He who gives himself up to the Self that is God is the most excellent devotee. Giving one's self up to God means remaining constantly in the Self without giving room for the rise of any thoughts other than that of the Self. Whatever burdens are thrown on God, He bears them. Since the supreme power of God makes all things move, why should we, without submitting ourselves to it, constantly worry ourselves with thoughts as to what should be done and how, and what should not be done and how not? We know that the train carries all loads, so after getting on it why should we carry our small luggage on our head to our discomfort, instead of putting it down in the train and feeling at ease?

19. What is non-attachment?
As thoughts arise, destroying them utterly without any residue in the very place of their origin is non-attachment. Just as the pearl-diver ties a stone to his waist, sinks to the bottom of the sea and there takes the pearls, so each one of us should be endowed with non-attachment, dive within oneself and obtain the Self-Pearl.

20. Is it not possible for God and the Guru to effect the release of a soul?
God and the Guru will only show the way to release; they will not by themselves take the soul to the state of release. In truth, God and the Guru are not different. Just as the prey which has fallen into the jaws of a tiger has no escape, so those who have come within the ambit of the Guru's gracious look will be saved by the Guru and will not get lost; yet, each one should by his own effort pursue the path shown by God or Guru and gain release. One can know oneself only with one's own eye of knowledge, and not with somebody else's. Does he who is Rama require the help of a mirror to know that he is Rama?

21. Is it necessary for one who longs for release to inquire into the nature of categories (tattvas)?
Just as one who wants to throw away garbage has no need to analyse it and see what it is, so one who wants to know the Self has no need to count the number of categories or inquire into their characteristics; what he has to do is to reject altogether the categories that hide the Self. The world should be considered like a dream.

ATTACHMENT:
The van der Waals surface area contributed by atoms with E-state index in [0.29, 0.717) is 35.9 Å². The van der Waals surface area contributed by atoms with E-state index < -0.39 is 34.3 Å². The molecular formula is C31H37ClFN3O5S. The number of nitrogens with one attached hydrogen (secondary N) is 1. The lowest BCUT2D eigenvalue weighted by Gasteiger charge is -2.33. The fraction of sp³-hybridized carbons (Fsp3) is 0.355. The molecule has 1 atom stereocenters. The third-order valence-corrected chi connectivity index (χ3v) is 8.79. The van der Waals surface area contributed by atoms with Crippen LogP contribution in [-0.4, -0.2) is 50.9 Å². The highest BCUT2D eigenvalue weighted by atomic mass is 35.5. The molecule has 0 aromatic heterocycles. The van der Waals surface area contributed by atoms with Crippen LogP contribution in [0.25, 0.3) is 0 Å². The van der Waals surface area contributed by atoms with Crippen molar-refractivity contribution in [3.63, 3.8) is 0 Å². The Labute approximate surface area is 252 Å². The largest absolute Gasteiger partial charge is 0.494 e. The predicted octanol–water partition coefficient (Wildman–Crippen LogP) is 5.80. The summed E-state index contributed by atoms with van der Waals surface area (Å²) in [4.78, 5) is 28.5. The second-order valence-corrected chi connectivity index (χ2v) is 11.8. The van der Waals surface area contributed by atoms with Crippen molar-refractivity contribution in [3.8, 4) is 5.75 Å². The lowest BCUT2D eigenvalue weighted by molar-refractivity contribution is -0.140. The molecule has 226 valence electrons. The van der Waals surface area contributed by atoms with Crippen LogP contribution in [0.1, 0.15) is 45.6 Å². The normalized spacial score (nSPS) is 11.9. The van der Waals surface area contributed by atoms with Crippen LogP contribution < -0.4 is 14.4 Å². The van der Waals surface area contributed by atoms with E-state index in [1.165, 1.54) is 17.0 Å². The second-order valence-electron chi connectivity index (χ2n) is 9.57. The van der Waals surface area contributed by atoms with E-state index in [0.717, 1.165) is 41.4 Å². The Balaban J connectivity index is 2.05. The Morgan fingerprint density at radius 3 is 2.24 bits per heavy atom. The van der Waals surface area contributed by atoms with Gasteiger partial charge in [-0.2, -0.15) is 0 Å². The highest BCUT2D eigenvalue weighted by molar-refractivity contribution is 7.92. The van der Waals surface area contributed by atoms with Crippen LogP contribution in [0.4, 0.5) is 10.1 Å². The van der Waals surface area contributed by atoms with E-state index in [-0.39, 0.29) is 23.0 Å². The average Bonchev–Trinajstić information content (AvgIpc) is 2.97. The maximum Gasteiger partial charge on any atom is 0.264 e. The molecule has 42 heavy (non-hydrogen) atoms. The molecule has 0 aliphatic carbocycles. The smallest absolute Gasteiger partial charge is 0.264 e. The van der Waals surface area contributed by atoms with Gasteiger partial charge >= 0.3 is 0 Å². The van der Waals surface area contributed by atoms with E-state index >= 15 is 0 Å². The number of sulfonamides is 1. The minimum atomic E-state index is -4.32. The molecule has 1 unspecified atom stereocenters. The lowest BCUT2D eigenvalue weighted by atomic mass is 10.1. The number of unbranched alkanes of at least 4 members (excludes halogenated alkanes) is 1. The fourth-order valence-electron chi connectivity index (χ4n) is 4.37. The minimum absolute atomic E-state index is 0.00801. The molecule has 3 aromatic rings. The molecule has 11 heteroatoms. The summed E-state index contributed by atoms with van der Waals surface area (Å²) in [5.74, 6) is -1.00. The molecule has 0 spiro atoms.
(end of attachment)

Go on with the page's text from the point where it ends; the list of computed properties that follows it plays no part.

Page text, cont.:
22. Is there no difference between waking and dream?
Waking is long and a dream short; other than this there is no difference. Just as waking happenings seem real while awake. so do those in a dream while dreaming. In dream the mind takes on another body. In both waking and dream states thoughts. names and forms occur simultaneously.

23. Is it any use reading books for those who long for release?
All the texts say that in order to gain release one should render the mind quiescent; therefore their conclusive teaching is that the mind should be rendered quiescent; once this has been understood there is no need for endless reading. In order to quieten the mind one has only to inquire within oneself what one's Self is; how could this search be done in books? One should know one's Self with one's own eye of wisdom. The Self is within the five sheaths; but books are outside them. Since the Self has to be inquired into by discarding the five sheaths, it is futile to search for it in books. There will come a time when one will have to forget all that one has learned.

24. What is happiness?
Happiness is the very nature of the Self; happiness and the Self are not different. There is no happiness in any object of the world. We imagine through our ignorance that we derive happiness from objects. When the mind goes out, it experiences misery. In truth, when its desires are fulfilled, it returns to its own place and enjoys the happiness that is the Self. Similarly, in the states of sleep, samadhi and fainting, and when the object desired is obtained or the object disliked is removed, the mind becomes inward-turned, and enjoys pure Self-Happiness. Thus the mind moves without rest alternately going out of the Self and returning to it. Under the tree the shade is pleasant; out in the open the heat is scorching. A person who has been going about in the sun feels cool when he reaches the shade. Someone who keeps on going from the shade into the sun and then back into the shade is a fool. A wise man stays permanently in the shade. Similarly, the mind of the one who knows the truth does not leave Brahman. The mind of the ignorant, on the contrary, revolves in the world, feeling miserable, and for a little time returns to Brahman to experience happiness. In fact, what is called the world is only thought. When the world disappears, i.e. when there is no thought, the mind experiences happiness; and when the world appears, it goes through misery.

25. What is wisdom-insight (jnana-drsti)?
Remaining quiet is what is called wisdom-insight. To remain quiet is to resolve the mind in the Self. Telepathy, knowing past, present and future happenings and clairvoyance do not constitute wisdom-insight.

26. What is the relation between desirelessness and wisdom?
Desirelessness is wisdom. The two are not different; they are the same. Desirelessness is refraining from turning the mind towards any object. Wisdom means the appearance of no object. In other words, not seeking what is other than the Self is detachment or desirelessness; not leaving the Self is wisdom.

27. What is the difference between inquiry and meditation?
Inquiry consists in retaining the mind in the Self. Meditation consists in thinking that one's self is Brahman, existence-consciousness-bliss.

28. What is release?
Inquiring into the nature of one's self that is in bondage, and realising one's true nature is release.